"Josie, have you been faith-healing the kids at school?"
"The kids at school?" Josie looked sheepish. "No."
J.P. frowned. "Have you been faith healing the kids outside of school?"
"Oh, um... maybe once or twice," Josie admitted. Then she pretended to become totally engrossed in our math homework.
J.P. pointed at the phone. "Well, that was Leslie Droober on the phone. She said that since you 'removed her tumor' several weeks ago, Amanda's cancer has gone into full remission. She's well enough to come back to school Monday."
"Hey, great," Josie said. She turned to me. "Isn't that great?"
I ducked down under my mathbook.
J.P. knelt down in front of Josie.
"Josie, how did you learn how to summon power-animals?" she asked. "We won't cover that in class for weeks. We're barely up to breathing fire."
Josie reluctantly dug The Craft of Illusion out of her backpack and handed it to Gra'ma.
"I see," J.P. said, standing up.
"Did you read the warnings about doing real magic?" J.P. asked.
"Except when there's an emergency," Josie quoted. "Don't you think Amanda's cancer was an emergency?"
"That's for you to decide," J.P. answered. "The question is, can you afford to pay the price?"
"Um. I guess that depends. What is it?"
"I just talked to David Raskin," Aunt Leslie announced as she entered the room. "He came by the frame shop to ask if Josie could do anything about his bald spot. And Ms. O'Leary called to ask if Josie could take a look at her arthritis. When I told her there was nothing Josie could do about arthritis, she said 'So that's the way it is,' and hung up."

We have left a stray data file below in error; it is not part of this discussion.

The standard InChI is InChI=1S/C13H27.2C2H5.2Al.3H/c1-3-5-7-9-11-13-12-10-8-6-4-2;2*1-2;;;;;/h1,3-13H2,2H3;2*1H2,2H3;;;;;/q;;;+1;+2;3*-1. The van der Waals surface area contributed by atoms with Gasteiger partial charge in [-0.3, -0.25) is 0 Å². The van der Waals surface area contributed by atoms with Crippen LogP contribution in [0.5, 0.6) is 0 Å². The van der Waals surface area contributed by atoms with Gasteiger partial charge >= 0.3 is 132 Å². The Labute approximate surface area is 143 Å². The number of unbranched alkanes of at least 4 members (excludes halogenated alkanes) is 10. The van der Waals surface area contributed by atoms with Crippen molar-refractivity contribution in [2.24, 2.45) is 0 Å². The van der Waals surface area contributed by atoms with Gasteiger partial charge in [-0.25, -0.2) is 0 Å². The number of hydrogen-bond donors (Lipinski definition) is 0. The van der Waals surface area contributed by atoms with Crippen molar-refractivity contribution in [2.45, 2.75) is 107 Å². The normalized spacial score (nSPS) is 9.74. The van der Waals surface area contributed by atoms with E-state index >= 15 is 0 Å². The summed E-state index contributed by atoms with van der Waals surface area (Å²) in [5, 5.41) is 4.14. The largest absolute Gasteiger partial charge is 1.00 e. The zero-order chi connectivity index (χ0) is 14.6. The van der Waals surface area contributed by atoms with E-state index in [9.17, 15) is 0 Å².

"It's started," J.P. said, "Once you show people a little real magic they'll want more and more. How do you think people are going to react when word gets out that you can magically cure them, but chose not to?"
Josie slumped down like she was trying to melt.
"You may use the book one more time, Josie. I suggest you read the chapter on 'deflating your own myth.' Then it's going back in the safe, with a new little-joker-proof lock."
J.P. handed Josie the Book, and she and Leslie left the room.
Ms. Droober seemed a lot happier to see us this time. "Listen, I have these sharp pains in my chest, especially after I drink coffee," She said. "I think it might be cystic fibrosis."
"That's too bad," Josie said. She already looked ridiculous wearing her grandmother's black top hat and tuxedo jacket, and it didn't help that her cheeks were turning red.
"Also, I suffer terribly from irritable bowel syndrome."
Josie and I looked at each other, then back at Ms. Droober.
"Is Amanda home?" Josie asked.
Ms. Droober kept smiling and fawning on Josie as she led us through the house, offering her soda and cookies about a gabillion times.
"Here's our little miracle-maker!" she announced finally, showing us to the backyard.
"I did the Power Animal," I said proudly, but Josie nudged me in the ribs.
Amanda looked great. She wasn't wearing her turban anymore, and a thin peachfuzz of blond hair was already growing back in. Her skin had returned from pasty back to its usual mysteriously-tan-even-in-the-winter color. She was playing hopscotch on a chalk outline she had done on the deck beside the pool.